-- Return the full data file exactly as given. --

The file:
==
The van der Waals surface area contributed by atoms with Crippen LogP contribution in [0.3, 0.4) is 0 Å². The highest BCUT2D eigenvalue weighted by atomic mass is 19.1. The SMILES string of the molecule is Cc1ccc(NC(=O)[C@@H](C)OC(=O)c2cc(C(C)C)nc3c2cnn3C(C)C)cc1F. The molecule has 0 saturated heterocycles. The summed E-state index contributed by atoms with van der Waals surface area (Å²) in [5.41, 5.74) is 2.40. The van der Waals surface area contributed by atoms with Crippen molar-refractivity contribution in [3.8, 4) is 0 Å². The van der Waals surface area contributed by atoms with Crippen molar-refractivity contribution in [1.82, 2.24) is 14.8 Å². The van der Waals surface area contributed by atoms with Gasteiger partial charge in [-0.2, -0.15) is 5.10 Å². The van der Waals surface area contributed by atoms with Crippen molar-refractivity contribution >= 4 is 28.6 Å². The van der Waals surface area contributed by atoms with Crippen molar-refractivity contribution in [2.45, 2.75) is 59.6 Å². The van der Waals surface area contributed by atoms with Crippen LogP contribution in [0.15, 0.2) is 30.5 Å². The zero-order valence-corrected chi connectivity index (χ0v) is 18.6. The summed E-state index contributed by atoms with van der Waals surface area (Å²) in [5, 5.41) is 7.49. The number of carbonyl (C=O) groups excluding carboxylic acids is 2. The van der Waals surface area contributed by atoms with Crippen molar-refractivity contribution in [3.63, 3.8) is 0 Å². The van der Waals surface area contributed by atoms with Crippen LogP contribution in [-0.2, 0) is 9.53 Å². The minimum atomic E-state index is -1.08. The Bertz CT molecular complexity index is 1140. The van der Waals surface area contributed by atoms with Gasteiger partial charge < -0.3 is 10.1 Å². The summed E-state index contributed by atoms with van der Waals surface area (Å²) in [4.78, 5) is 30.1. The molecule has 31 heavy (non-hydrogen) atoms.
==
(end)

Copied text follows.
The van der Waals surface area contributed by atoms with Crippen LogP contribution in [0.3, 0.4) is 0 Å². The highest BCUT2D eigenvalue weighted by atomic mass is 19.1. The SMILES string of the molecule is Cc1ccc(NC(=O)[C@@H](C)OC(=O)c2cc(C(C)C)nc3c2cnn3C(C)C)cc1F. The molecule has 0 saturated heterocycles. The summed E-state index contributed by atoms with van der Waals surface area (Å²) in [5.41, 5.74) is 2.40. The van der Waals surface area contributed by atoms with Crippen molar-refractivity contribution in [3.8, 4) is 0 Å². The van der Waals surface area contributed by atoms with Crippen molar-refractivity contribution in [1.82, 2.24) is 14.8 Å². The van der Waals surface area contributed by atoms with Gasteiger partial charge in [-0.2, -0.15) is 5.10 Å². The van der Waals surface area contributed by atoms with Crippen molar-refractivity contribution >= 4 is 28.6 Å². The van der Waals surface area contributed by atoms with Crippen molar-refractivity contribution in [2.45, 2.75) is 59.6 Å². The van der Waals surface area contributed by atoms with Crippen LogP contribution in [0.15, 0.2) is 30.5 Å². The zero-order valence-corrected chi connectivity index (χ0v) is 18.6. The summed E-state index contributed by atoms with van der Waals surface area (Å²) in [5, 5.41) is 7.49. The number of carbonyl (C=O) groups excluding carboxylic acids is 2. The van der Waals surface area contributed by atoms with Crippen molar-refractivity contribution in [3.63, 3.8) is 0 Å². The van der Waals surface area contributed by atoms with Crippen LogP contribution in [-0.2, 0) is 9.53 Å². The minimum atomic E-state index is -1.08. The Bertz CT molecular complexity index is 1140. The van der Waals surface area contributed by atoms with Gasteiger partial charge < -0.3 is 10.1 Å². The summed E-state index contributed by atoms with van der Waals surface area (Å²) in [4.78, 5) is 30.1. The molecule has 31 heavy (non-hydrogen) atoms.